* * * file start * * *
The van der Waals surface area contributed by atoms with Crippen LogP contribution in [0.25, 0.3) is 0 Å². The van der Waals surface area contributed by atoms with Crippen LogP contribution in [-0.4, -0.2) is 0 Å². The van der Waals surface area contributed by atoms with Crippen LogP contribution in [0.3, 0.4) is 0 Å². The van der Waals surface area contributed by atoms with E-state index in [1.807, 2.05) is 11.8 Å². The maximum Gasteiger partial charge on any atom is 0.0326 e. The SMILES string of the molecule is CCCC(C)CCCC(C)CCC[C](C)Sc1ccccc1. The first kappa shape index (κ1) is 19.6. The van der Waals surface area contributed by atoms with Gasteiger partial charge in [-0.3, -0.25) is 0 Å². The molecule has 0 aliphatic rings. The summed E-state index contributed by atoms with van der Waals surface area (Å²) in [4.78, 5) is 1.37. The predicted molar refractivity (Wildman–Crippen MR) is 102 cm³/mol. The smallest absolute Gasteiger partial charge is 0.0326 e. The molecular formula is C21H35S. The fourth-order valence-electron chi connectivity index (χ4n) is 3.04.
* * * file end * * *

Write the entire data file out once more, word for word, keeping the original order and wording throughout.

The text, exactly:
The van der Waals surface area contributed by atoms with Crippen LogP contribution in [0.25, 0.3) is 0 Å². The van der Waals surface area contributed by atoms with Crippen LogP contribution in [-0.4, -0.2) is 0 Å². The van der Waals surface area contributed by atoms with Crippen LogP contribution in [0.3, 0.4) is 0 Å². The van der Waals surface area contributed by atoms with E-state index in [1.807, 2.05) is 11.8 Å². The maximum Gasteiger partial charge on any atom is 0.0326 e. The SMILES string of the molecule is CCCC(C)CCCC(C)CCC[C](C)Sc1ccccc1. The first kappa shape index (κ1) is 19.6. The van der Waals surface area contributed by atoms with Gasteiger partial charge in [-0.3, -0.25) is 0 Å². The molecule has 0 aliphatic rings. The summed E-state index contributed by atoms with van der Waals surface area (Å²) in [4.78, 5) is 1.37. The predicted molar refractivity (Wildman–Crippen MR) is 102 cm³/mol. The smallest absolute Gasteiger partial charge is 0.0326 e. The molecular formula is C21H35S. The fourth-order valence-electron chi connectivity index (χ4n) is 3.04.